And then, of course, our CPs point out a glaring logical inconsistency that somehow escaped our notice. Arg! Even worse, this flaw often turns out to be a necessary component of the storyline and can’t be removed without gutting the story. Double Arg!
I’m pretty sure this happens to all writers. Just think of all the mistakes you’ve spotted in television shows and movies. Visit sites like How It Should Have Ended or Cinema Sins (both highly recommended) and you’ll see what I mean. The question isn’t how it happens. The real question is what do you do after your critique partner has left and you’ve finished off that stiff drink resting in your hand.
Well, you can ignore the problem and hope your critique partner is the only reader who’ll ever catch it. Probably not a good bet. Established authors sometimes get away with this, but only because their readers often give them the benefit of the doubt. But new authors and self-published authors rarely enjoy that kind of consideration, and once a reader spots one mistake, he’ll start looking for others (even if only subconsciously).
Another option is to create new rules to explain away the inconsistency, but this path has its own problems. If the new rules are too convoluted, you risk confusing the reader or slowing the story down while you explain. Another downside is that if the new rules are somewhat cheesy or artificial, you’ve just aimed a giant spotlight on a problem you hoped no one would notice in the first place.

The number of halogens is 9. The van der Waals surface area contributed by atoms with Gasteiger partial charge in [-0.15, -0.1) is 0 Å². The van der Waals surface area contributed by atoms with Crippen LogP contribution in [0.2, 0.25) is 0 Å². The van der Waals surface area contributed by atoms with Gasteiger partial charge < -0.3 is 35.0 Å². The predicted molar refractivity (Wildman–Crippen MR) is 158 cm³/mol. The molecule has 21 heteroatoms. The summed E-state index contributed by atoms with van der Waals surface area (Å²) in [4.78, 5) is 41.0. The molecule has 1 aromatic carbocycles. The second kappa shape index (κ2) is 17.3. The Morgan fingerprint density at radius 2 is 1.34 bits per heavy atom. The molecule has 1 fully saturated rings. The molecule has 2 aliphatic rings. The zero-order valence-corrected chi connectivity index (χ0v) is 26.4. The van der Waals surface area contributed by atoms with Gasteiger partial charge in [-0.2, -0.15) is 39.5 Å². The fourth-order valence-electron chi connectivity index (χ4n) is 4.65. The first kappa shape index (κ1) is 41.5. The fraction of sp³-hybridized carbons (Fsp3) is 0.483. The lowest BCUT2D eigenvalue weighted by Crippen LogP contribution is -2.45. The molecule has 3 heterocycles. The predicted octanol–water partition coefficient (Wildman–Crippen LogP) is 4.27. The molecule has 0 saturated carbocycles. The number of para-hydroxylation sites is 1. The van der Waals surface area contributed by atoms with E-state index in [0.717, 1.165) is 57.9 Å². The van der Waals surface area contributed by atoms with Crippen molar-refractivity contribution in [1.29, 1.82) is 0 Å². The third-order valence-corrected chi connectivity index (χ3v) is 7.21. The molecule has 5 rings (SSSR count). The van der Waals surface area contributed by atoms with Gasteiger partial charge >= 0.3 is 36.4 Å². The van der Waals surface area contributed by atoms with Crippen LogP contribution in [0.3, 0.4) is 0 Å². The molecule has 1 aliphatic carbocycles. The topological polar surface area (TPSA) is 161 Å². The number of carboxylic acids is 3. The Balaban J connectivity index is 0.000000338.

So if you can’t ignore the problem and you can’t/don’t want to explain it either, what’s the solution? Simple. Just have the MC, or one of the other characters, remark on the inconsistency and move on.
Consider the following example. In Brandon Sanderson’s Alloy of Law, the MC has the ability to mentally Push against anything containing iron, and one of his many tricks is to Push outward from his whole body, creating a sort of defensive bubble that helps deflect bullets headed his way. The problem with this trick, of course, is that it should also knock the gun out of the MC’s own hand. But instead of trying to explain why this doesn’t happen, Sanderson simply lets the MC ponder on it for a second.
“He wasn’t even certain how he did it; Allomancy was often an instinctive thing for him. Somehow he even managed to exempt the metal he carried, and didn’t Push his own gun from his hands.”
See how simple that was? By letting the MC (and therefore the author) acknowledge the inconsistency, the reader now accepts that this is the way the story world works without any further explanation. Readers appreciate all the time you’ve spent creating your world, and they’ll let you get away with quite a lot as long as they know you know about the problem. Try watching shows like Agents of Shield or Almost Human. It’s hard to write an hour long science fiction show every week without some running into a few logic flaws here and there, which is why you’ll often find one of the show's characters mention the logical flaw(s) themselves in the first five or ten minutes of the show. Because once that’s done and over with, the writers can get on with the story.
What's your favorite logical flaw from a book or movie?